Last Updated on August 5, 2019, by eNotes Editorial. Word Count: 560
In "The Communist" the main character and narrator forty-one-year-old Les reflects back on an important event that occurred when he was only sixteen years old. As such a lot of the most important quotes in the story are from the perspective of a man who now understands the world a lot better than his younger self. As he states at the end of the book:
And how old was I then? Sixteen. Sixteen is young, but it can also be a grown man. I am forty-one-years-old now and I think about that time without regret.
The story deals with how the loss of Les's father affected his upbringing and mindset. Initially, he looks to his mother's boyfriend, Glen, as a replacement.
I'll admit that I liked him. He had something on his mind always. He was a labor man as well as a Communist and liked to say the country was poisoned by the rich, and strong men need to bring it to life again, and I liked that because my father has been a labor man, which is why we had a house to live in and money coming through.
At the beginning of the story, Les likes to picture himself as the strong man he thinks his father was, but alone with Glen, he starts to sound nervous.
I thought about boxing and what my father has taught me about it. To tighten your fists hard. To strike out straight from the shoulder and never punch backing up. How to cut a punch by snapping your wrists inward, how to carry your chin low, and step toward a man when he is falling so you can hit him again.
He begins to wish his mother had come with them, suggesting not only that he sees his mother as his protector, but feels far more comfortable in the company of women.
I looked back once to see the Nash far and small in the distance. I couldn't see my mother, and I thought she must've turned off the radio and gone to sleep . . . I knew when the sun was gone it would be cold. I wished my mother had decided to come along with us, and I thought for a moment of how little I really knew her at all.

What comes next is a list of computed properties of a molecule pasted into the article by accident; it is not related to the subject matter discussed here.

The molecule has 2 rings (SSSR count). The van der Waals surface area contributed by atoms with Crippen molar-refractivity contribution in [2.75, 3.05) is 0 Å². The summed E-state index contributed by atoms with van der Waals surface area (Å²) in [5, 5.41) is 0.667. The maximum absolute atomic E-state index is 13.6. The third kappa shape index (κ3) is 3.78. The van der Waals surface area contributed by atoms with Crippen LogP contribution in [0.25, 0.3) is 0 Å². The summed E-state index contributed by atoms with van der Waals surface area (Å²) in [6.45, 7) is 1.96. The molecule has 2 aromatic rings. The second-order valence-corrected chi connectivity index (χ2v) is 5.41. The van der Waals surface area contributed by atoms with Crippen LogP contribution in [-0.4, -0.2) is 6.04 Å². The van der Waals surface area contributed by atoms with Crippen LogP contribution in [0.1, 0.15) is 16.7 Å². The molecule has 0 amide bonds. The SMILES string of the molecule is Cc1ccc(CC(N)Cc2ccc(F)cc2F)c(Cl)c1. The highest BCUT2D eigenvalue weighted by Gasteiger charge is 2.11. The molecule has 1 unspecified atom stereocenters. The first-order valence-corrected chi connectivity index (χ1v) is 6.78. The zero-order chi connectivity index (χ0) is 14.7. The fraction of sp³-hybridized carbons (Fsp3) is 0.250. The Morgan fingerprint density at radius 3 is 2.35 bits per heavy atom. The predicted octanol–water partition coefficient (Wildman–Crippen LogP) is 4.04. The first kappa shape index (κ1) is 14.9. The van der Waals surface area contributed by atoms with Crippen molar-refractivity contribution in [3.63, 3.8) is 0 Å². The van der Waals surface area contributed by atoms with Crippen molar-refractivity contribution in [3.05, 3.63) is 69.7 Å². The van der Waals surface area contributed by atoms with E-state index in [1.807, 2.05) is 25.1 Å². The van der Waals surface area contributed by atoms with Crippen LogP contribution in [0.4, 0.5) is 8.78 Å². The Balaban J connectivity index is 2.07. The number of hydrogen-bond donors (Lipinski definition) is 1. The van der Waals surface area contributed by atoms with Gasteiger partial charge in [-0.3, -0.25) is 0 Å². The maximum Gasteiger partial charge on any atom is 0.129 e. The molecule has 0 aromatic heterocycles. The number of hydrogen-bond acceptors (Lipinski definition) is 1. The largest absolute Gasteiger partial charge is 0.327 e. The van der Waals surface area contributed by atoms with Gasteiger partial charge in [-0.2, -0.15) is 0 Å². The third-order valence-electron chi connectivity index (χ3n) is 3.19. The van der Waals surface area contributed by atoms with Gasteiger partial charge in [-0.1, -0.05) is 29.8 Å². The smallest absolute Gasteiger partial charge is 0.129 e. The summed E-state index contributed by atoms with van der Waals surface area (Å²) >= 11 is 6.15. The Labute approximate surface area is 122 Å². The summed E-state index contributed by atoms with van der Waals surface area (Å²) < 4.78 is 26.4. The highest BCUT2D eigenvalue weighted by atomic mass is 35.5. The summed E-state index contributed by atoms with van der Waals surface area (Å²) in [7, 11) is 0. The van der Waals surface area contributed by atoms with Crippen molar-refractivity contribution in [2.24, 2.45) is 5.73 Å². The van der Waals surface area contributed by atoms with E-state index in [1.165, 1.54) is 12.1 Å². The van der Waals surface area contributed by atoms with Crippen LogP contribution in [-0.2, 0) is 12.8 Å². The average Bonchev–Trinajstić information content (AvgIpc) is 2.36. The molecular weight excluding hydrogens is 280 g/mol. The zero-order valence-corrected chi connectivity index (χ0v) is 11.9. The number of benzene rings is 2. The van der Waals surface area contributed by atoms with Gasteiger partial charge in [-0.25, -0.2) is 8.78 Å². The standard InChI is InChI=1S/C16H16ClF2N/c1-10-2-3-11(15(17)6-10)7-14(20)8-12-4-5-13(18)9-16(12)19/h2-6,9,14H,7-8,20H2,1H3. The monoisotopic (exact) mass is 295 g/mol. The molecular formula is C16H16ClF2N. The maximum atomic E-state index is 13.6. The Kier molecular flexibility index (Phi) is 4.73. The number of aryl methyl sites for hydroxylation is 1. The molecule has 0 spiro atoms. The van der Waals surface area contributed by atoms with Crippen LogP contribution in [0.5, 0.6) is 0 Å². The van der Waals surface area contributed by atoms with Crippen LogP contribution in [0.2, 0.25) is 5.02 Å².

When he gets the chance to confront Glen and prove what, up to that point he thought it was to be a man, the only feeling he can muster is one of pity.
Only at that moment he looked scared to me, and I had never seen a grown man scared before—though I have seen one since—and I felt sorry for him, as though he was already a dead man. And I did not end up hitting him at all.
At the end of the story, Les stands outside his house with his mother admiring rather than shooting the geese. It is striking how much sensitive he is than earlier in the story.
And I could hear geese, white birds in the sky, flying. They made their high-pitched sound like angry yells, and though I could see them high up, it seemed to me they were everywhere . . . I felt a chill come over my bare chest, and the hair stood up on my arms the way it does before a storm. And for a while we listened.